On Oct 23, 2013, at 10:36 PM, boris_stitnicky (Boris Stitnicky) wrote:

> @david_macmahon: I do not think that the wish to make a : b an alias =
of a .. b
> can fit into the language anymore. "x > 0 ? 1 : 2 : 3" could be =
ambiguously
> parsed as "x > 0 ? ( 1 : 2 ) : 3" or as "x > 0 ? 1 : ( 2 : 3 )"...

I can think of two ways to work around this problem.

The more drastic option would be to change ?:.  Instead of it being a =
ternary operator, it would be two binary operators ? and :.  The right =
hand side of ? would be a Range constructed via the : operator.  If the =
left hand side of ? is truish, then the Range's "first" element would be =
used, otherwise the Range's "last" element would be used.  There could =
be (in theory, though I'm not sure how practical to implement) an =
optimization that would avoid creating the Range object in the case of =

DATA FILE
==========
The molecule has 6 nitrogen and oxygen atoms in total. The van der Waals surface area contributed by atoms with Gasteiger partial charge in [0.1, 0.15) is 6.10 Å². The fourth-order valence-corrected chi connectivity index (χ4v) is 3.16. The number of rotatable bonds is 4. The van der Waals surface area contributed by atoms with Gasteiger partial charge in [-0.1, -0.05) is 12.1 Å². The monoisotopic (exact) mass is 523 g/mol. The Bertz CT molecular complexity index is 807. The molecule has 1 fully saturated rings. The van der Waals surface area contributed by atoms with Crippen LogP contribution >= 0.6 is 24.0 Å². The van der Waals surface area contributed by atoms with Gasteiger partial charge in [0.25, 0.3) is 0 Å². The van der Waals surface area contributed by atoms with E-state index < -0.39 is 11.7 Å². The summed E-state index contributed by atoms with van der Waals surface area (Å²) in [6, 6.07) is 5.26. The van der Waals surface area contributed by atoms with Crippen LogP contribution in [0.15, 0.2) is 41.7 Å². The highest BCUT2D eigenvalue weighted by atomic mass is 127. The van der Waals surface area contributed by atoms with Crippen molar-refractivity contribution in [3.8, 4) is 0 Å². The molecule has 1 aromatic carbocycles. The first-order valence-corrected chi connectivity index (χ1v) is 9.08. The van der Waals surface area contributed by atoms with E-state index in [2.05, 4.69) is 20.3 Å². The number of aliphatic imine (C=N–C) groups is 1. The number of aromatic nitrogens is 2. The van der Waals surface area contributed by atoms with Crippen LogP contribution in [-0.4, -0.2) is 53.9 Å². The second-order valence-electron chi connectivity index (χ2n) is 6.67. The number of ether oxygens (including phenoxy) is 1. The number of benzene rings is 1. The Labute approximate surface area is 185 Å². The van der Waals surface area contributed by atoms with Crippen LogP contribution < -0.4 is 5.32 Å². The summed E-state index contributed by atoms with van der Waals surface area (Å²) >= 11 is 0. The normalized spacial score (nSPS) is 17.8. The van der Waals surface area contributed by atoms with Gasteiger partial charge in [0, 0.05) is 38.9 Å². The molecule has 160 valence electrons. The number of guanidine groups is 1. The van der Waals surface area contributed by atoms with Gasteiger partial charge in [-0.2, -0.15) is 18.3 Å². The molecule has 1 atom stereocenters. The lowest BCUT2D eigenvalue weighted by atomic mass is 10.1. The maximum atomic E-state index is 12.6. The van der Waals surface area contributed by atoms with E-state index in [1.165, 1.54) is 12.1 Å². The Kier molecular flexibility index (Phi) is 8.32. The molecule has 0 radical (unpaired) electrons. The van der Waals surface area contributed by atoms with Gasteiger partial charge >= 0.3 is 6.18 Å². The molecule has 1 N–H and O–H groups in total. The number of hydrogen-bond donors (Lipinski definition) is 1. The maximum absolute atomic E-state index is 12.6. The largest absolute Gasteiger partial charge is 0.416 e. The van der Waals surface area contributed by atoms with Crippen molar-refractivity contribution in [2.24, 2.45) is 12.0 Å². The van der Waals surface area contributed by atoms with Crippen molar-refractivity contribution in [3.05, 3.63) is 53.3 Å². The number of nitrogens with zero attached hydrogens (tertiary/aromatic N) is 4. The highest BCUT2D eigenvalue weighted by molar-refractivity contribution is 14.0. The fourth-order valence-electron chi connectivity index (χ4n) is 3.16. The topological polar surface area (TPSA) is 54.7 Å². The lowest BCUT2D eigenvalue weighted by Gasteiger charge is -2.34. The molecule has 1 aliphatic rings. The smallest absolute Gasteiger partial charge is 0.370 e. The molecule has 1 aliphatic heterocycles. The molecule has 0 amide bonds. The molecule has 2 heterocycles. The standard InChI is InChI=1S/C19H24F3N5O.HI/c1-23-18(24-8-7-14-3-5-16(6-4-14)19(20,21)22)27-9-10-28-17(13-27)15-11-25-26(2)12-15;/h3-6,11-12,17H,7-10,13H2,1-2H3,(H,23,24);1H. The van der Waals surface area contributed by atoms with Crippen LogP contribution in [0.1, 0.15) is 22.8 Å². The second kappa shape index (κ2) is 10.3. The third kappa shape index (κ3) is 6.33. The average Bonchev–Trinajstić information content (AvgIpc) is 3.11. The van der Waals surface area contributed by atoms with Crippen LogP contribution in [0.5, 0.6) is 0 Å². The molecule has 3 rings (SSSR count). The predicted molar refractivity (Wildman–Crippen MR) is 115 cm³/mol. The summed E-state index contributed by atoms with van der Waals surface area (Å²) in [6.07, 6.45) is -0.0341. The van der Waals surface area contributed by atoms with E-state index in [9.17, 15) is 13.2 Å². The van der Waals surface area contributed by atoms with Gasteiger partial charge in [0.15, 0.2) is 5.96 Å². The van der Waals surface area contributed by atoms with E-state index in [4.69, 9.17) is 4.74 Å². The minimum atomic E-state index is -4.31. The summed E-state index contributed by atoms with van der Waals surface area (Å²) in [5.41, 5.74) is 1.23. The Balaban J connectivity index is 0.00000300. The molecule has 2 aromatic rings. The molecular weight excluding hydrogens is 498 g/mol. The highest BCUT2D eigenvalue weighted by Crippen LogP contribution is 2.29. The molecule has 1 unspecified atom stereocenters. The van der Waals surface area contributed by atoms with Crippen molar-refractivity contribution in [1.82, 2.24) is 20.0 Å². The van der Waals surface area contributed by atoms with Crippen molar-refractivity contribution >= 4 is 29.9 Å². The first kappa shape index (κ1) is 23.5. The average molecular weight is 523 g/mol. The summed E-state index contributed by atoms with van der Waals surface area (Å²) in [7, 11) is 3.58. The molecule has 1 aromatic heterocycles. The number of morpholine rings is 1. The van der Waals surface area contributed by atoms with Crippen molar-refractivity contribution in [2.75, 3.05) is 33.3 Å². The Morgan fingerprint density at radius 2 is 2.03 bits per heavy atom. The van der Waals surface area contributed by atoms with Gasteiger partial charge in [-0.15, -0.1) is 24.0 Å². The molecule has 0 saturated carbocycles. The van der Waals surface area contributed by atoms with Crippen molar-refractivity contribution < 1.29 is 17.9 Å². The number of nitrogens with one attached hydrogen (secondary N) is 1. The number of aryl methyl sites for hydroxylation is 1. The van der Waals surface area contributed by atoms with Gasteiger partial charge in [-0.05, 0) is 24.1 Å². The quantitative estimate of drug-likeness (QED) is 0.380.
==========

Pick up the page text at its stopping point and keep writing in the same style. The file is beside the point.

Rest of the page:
the `predicate ? value_if_true : value_if_false` idiom.  In this case, =
the your expression would be equivalent to `x > 0 ? 1 : 3` since the =
"step_size" attribute (i.e. 2) would be ignored.

The other far less drastic option would be to use : as a Range "factory" =
only if it is not part of a ?: operator (this is kind of like operator =
precedence).  In this case, your expression would be equivalent to all =
of these:

```ruby
(x > 0 ? 1 : 2) : 3
(x > 0 ? 1 : 2) .. 3
x > 0 ? 1..3 : 2..3
```

In either case, the use of : as a Range "factory" would be disabled in a =
Hash context (unless used in parentheses) so that a:1 will always mean =
{:a =3D> 1} in a Hash context (e.g. as the last argument to a method =
call).

{a:1} =3D> {:a =3D> 1}

{(a:1) =3D> 2} =3D> {a..1 =3D> 2}

{a:(1:2)} =3D> {:a =3D> 1..2}

Using : when passing a Range as the second-to-last argument followed by =
a Hash as the last argument would require parentheses:

foo(a:1, k:2) =3D> foo({:a=3D>b, :k=3D>2})

foo((a:1), k:2) =3D> foo(a..b, {:k=3D>2})

Parentheses could also be used to pass a Range as the final argument =
instead of a Hash:

foo(a:1) =3D> foo({:a =3D> 1})
foo((a:1)) =3D> foo(a..1)

Dave